Made for French television - though it also had a brief cinema release - Le Testament du Docteur Cordelier is Renoir's contemporary Parisian take on Robert Louis Stevenson's Strange Case of Dr Jekyll and Mr Hyde, with Jean-Louis Barrault in the dual role of Cordelier and his "experiment", Opale. The film comes complete with an "Alfred Hitchcock Presents" prologue, wherein the great director arrives at the television station and settles in before introducing his bizarre tale.
In that prologue, Renoir plays with perspectives, using television monitors to frame his monologue within larger frames, then cutting to a closer shot of his face. Later, once we enter the world of Cordelier and his creation, much of the action is shot in a manner reminiscent of the stage, with the characters carefully placed across the set, but as if to prevent the action from seeming excessively stage-bound, characters occasionally emerge from "behind" the camera.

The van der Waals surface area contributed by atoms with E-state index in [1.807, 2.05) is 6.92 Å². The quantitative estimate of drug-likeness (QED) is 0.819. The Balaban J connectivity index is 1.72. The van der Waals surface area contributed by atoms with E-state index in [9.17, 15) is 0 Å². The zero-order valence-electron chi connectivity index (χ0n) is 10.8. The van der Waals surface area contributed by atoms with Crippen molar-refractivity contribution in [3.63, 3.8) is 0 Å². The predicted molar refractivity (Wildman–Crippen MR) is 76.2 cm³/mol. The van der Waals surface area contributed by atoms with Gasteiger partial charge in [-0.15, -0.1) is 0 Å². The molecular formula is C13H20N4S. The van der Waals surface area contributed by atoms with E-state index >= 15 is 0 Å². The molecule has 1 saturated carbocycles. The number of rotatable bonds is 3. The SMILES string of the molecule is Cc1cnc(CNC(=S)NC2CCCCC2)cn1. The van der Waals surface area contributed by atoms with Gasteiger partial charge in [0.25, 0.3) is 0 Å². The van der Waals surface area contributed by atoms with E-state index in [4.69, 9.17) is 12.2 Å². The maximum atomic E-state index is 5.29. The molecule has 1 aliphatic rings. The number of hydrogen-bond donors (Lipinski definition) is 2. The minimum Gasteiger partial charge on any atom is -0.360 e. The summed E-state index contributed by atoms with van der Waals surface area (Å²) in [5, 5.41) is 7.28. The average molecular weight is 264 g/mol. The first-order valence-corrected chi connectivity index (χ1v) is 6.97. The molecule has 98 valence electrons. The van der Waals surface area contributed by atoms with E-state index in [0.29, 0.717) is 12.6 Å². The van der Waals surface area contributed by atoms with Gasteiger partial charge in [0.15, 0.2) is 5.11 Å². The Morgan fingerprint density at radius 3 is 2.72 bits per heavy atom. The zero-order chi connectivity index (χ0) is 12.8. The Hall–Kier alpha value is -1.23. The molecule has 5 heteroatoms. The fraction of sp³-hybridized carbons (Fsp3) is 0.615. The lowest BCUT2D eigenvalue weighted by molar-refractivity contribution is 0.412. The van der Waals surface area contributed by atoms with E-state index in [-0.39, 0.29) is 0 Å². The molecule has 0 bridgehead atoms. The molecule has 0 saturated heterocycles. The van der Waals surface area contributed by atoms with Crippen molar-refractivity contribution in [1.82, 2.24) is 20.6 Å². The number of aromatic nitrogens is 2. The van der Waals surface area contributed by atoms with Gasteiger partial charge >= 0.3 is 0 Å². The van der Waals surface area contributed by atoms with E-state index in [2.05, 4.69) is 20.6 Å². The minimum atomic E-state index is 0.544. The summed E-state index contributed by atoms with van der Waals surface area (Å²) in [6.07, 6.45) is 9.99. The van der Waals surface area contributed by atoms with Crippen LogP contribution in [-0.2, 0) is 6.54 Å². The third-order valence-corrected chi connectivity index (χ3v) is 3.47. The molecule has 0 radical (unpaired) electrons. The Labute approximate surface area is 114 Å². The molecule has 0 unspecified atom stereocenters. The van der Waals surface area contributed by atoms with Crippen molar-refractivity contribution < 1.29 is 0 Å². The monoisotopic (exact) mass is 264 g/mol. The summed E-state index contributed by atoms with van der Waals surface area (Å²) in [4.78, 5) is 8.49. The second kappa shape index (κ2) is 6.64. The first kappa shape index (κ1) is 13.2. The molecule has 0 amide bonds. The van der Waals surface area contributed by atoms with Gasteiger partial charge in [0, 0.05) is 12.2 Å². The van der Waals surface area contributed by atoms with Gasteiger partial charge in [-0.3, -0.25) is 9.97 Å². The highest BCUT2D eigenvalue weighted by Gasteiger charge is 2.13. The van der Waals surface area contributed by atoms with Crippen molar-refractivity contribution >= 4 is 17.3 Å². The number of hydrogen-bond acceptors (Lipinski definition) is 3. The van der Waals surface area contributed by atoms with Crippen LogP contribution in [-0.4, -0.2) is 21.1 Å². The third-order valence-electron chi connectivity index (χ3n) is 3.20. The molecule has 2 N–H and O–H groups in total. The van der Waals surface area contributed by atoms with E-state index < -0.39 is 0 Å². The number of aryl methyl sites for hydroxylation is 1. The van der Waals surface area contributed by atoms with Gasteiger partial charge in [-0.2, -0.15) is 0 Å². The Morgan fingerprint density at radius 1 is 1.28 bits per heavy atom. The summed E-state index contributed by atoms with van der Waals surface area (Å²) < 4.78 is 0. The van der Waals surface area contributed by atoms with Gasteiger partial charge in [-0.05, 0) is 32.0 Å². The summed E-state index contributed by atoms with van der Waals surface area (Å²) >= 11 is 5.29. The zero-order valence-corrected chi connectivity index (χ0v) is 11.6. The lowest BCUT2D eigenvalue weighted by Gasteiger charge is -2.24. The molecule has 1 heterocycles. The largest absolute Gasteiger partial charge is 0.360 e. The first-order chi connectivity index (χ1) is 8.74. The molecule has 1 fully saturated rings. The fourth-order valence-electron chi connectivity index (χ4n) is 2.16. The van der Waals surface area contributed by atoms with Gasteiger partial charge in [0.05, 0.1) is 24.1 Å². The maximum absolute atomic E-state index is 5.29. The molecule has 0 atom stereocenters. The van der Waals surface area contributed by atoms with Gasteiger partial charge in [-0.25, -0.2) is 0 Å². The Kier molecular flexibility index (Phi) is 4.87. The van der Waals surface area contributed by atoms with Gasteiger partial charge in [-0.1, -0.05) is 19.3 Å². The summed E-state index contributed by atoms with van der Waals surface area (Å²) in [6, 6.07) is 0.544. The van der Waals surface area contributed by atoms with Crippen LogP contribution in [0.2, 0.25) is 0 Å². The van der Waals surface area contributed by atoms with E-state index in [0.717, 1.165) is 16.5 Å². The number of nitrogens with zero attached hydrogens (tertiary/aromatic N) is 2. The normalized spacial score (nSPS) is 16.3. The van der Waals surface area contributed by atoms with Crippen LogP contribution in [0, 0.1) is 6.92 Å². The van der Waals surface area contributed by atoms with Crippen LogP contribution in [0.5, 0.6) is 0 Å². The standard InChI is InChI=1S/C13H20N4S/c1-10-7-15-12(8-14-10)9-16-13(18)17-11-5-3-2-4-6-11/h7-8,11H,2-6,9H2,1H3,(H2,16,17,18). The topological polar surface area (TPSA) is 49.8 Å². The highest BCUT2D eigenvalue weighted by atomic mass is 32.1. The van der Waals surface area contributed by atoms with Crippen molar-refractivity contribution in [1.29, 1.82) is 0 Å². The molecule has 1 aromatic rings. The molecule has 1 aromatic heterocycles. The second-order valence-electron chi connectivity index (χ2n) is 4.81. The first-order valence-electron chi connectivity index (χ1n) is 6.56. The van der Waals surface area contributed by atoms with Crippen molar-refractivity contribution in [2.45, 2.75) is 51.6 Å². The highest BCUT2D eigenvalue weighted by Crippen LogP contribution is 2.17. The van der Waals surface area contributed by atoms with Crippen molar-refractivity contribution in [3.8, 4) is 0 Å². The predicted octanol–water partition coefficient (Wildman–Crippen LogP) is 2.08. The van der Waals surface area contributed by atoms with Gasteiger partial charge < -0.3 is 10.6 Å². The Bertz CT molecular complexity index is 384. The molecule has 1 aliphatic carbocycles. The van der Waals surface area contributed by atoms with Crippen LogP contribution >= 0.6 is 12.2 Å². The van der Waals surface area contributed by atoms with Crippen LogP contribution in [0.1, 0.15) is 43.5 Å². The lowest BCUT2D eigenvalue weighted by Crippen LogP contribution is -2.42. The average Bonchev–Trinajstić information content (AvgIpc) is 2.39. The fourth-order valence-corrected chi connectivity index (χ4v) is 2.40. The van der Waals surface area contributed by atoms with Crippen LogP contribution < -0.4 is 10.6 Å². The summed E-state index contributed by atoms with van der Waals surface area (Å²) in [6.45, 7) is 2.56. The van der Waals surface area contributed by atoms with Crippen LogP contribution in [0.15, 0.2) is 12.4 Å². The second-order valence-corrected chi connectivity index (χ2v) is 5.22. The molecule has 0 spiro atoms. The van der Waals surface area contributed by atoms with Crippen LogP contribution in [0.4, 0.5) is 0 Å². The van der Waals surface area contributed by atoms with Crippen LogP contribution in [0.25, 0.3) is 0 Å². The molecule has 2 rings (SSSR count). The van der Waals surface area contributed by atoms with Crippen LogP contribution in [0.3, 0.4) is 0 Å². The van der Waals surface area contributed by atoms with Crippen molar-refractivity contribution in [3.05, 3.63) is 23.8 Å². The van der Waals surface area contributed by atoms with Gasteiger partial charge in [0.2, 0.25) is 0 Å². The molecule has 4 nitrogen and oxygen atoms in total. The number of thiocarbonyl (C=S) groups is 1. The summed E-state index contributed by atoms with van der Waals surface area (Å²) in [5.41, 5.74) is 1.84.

Barrault, the great stage artist best known for his role as a mime in Marcel Carné's Les Enfants du paradis, plays his two roles with a minimum of special effects artifice. Cordelier is a pretty conventional doctor type - his research base recalls that of the doctor in George Franju's extraordinary film Les Yeux sans visage, made the same year - but Opale is a strange creature indeed. Though the character is prone to a bit of the old ultra-violence, and attacks a child in an early sequence, he moves almost like a dancer, and often recalls the physical comedy of performers like Chaplin. It's an unexpected interpretation that keeps the viewer constantly off-balance, never quite sure how to judge Opale, a creature born against his will from another's ill-judged experiments.